The story does more than illuminate the sheer vileness of the conflict that has been underway for decades between the death-loving hardcore of Islamic revolutionaries and the allies of European and American governments in the Islamic world. It underlines the centrality of Egypt to the origins and perpetuation of the conflict. One of the darker choruses of this excellent work of journalism is the success that three of those allied governments, the Saudi Arabian, Pakistani and Egyptian, have had in diverting the fundamentalist warriors away from their original prime target – them – and towards the West.
And in the LRB, Jenny Diski has a whole piece on Second Life.
Second Life is a virtual online world that exists on a vast computer somewhere in California. It has a detailed landscape, a mainland, many islands and more than one million simulated inhabitants whose actual bodies are distributed around every part of the physical world. It’s called a game though there is no goal and no end point at which a clear winner emerges and takes the prize. In this it is no different from real life (RL, as it’s referred to in SL). And it’s free up to a point, which is the entrance price of real life, though just like the here and now, if you want to own any part of the world in Second Life, you need money to buy it. There are of course differences between RL and SL. You have to opt in to SL, which is a degree of volition you don’t get in reality. This does give it a certain negative charm: at least there is one possible life to which you can just say no. It also has the edge on the real thing (for me, at least, as an über-indolent person), because being a virtual world, you don’t have to go out to get to it. I used to weep envious buckets watching whatshisname in Close Encounters of the Third Kind being taken off-world to the absolutely not here anymore by those delightful doe-eyed creatures, and Second Life seemed to offer a way of doing this without the hassle of the striving, making mountains out of mashed potato, quest thing. So I signed up.
The problem turned out to be (as it must) that Second Life is organised and inhabited by beings from the real world who have by definition very little experience of being anywhere or any way else. Being virtual is not very different from being real because the virtual place and its beings are controlled by the same old us as always. I heard the Tory politician Bill Cash on the radio the other day explaining that we needed to repeal the Human Rights Act because it was formulated and operated by idealists. I suppose it was my idealist tendencies which caused my difficulty with Second Life.
Second Life first established a news bureau to report on the virtual world. Karen Ballentine now points me to this in the BBC:
Sweden is opening an embassy in the internet fantasy world called Second Life – the first country to do so.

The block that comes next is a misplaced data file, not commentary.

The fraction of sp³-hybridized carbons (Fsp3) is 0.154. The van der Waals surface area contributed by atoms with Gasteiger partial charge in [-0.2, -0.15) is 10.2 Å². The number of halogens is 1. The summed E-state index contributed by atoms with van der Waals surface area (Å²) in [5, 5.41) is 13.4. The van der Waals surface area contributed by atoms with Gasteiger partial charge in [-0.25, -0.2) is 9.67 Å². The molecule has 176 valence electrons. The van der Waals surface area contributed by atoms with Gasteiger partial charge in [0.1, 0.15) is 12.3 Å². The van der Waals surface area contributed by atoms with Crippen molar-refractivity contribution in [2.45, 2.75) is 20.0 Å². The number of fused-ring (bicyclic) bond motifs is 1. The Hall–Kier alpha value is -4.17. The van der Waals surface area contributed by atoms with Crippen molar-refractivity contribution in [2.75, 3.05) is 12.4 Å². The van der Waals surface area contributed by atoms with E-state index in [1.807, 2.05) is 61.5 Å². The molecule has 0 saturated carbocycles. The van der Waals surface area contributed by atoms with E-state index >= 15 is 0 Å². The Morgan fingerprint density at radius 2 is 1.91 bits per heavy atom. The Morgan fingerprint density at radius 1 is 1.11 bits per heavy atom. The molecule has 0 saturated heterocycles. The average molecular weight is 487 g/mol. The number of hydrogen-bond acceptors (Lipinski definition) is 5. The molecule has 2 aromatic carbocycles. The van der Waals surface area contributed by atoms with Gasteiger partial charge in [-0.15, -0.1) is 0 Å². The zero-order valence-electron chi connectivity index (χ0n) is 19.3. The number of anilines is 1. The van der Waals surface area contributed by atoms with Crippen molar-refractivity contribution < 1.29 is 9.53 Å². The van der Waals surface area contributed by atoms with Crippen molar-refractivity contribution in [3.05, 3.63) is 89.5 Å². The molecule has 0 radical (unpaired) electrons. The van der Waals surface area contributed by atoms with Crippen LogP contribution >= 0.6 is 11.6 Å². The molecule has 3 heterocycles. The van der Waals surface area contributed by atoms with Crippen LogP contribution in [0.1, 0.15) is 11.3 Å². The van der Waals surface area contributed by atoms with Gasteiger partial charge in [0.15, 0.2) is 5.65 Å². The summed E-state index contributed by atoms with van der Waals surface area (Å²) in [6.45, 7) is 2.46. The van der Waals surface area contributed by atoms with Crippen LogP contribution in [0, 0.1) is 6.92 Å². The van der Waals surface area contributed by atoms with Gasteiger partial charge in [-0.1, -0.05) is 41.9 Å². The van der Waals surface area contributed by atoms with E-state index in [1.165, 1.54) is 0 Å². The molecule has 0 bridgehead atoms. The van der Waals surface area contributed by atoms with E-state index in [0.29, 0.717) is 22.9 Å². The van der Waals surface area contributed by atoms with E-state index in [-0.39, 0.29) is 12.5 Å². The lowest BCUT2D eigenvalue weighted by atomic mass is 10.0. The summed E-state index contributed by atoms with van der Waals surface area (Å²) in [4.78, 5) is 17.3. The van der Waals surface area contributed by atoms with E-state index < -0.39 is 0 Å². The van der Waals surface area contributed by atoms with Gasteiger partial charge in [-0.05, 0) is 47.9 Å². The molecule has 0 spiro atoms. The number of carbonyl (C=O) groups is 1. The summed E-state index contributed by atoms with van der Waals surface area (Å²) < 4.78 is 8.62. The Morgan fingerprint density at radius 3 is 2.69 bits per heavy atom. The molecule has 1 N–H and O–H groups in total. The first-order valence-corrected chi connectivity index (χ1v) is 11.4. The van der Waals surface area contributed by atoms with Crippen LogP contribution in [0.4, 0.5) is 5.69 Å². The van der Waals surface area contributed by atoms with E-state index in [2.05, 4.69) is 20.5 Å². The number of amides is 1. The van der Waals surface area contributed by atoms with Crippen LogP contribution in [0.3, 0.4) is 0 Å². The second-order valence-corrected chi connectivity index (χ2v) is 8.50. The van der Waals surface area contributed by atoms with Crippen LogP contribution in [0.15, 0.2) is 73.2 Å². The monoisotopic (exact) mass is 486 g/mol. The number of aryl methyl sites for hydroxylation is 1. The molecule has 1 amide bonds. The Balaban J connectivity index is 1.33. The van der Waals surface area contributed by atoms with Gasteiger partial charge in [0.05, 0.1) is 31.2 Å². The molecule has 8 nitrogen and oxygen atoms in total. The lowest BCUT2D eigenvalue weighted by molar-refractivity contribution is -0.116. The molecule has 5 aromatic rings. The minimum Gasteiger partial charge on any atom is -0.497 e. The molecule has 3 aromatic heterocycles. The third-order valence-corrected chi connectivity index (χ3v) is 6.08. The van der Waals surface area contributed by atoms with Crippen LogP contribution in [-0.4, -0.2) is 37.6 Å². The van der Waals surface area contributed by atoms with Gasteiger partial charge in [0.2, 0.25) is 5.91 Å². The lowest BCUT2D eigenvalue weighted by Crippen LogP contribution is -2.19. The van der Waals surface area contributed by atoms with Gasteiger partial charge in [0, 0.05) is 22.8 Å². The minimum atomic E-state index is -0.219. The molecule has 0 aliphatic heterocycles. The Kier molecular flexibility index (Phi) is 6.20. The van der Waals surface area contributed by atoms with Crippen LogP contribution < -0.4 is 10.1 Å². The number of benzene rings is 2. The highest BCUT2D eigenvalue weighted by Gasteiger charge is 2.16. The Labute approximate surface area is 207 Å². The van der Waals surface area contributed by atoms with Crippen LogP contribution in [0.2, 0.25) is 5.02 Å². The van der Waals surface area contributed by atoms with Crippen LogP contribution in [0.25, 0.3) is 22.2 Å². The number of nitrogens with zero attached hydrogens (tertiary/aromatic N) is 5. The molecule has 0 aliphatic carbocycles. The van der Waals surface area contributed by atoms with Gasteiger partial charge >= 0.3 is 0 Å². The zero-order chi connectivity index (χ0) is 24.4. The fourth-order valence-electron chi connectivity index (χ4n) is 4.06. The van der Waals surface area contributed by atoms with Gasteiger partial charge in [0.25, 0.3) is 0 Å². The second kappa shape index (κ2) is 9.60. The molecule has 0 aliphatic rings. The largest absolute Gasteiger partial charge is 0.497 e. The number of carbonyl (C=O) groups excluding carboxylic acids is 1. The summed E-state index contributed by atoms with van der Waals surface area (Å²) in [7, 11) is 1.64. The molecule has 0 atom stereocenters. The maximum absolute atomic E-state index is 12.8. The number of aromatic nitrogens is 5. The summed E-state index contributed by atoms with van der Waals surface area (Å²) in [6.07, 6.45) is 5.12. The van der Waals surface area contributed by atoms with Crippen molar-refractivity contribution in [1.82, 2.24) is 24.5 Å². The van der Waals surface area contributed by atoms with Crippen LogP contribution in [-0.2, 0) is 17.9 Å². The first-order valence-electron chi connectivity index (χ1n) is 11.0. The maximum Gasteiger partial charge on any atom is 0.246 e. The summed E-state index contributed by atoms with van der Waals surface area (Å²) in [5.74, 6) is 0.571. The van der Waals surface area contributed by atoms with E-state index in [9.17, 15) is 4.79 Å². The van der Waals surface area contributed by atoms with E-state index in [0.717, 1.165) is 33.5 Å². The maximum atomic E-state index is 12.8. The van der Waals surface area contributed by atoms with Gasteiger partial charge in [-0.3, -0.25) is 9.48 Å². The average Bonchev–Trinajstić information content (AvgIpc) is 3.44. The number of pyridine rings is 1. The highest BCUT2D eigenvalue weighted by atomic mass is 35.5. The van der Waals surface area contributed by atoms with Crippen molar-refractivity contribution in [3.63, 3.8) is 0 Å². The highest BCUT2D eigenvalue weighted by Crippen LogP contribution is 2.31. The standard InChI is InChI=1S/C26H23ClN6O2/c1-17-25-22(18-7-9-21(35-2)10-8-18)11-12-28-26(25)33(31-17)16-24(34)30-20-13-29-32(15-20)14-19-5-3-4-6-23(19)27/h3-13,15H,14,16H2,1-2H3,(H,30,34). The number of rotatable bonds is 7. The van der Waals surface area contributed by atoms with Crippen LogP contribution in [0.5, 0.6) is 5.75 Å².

The project is being run by the Swedish Institute – a promotional body which works alongside the foreign ministry.
Institute director Olle Waestberg said the virtual embassy would reach many young people and provide information about Sweden.
Second Life has about three million users worldwide, who create and develop virtual characters – called “avatars”.
(I’m waiting for an embassy on Azeroth.)
Via Phineas Baxandall, Les Picker has a non-technical summary of Raymond Fisman and Edward Miguel’s “Cultures of Corruption: Evidence From Diplomatic Parking Tickets” (NBER Working Paper No. 12312), in the current NBER digest. (You can also find the July 2006 version of the paper at Ray Fishman’ page, here. Table 1 ranks countries by parking violations per diplomat.)
Approximately 1700 consular personnel and their families from 146 countries benefit from diplomatic immunity, a privilege that allowed them to avoid paying parking fines prior to November 2002. The authors examine differences in the behavior of government employees from different countries, all living and working in the same city, and all of whom can act with impunity in illegally parking their cars.
The act of parking illegally fits well with a standard definition of corruption, that is, “the abuse of entrusted power for private gain.” That definition suggests that the comparison of parking violations by diplomats from different societies serves as a plausible measure of the extent of corruption social norms or a corruption “culture.”
The authors point out that their chosen setting has a number of advantages. Most importantly, their approach avoids the problem of differential legal enforcement levels across countries, and more generally strips out enforcement effects, since there was essentially no enforcement of parking violations for diplomats during the main study period. They therefore interpret diplomats’ behavior as reflecting their underlying propensity to break rules for private gain when enforcement is not a consideration. Additionally, because U.N. diplomats are largely co-located in midtown Manhattan, the study avoids concerns of unobserved differences in parking availability across geographic settings.
The authors find that there is a strong correlation between illegal parking and existing measures of home country corruption. This finding suggests that cultural or social norms related to corruption are quite persistent: even when stationed thousands of miles away, diplomats behave in a manner highly reminiscent of officials in the home country. Norms related to corruption are apparently deeply engrained, and factors other than legal enforcement are important determinants of corruption behavior.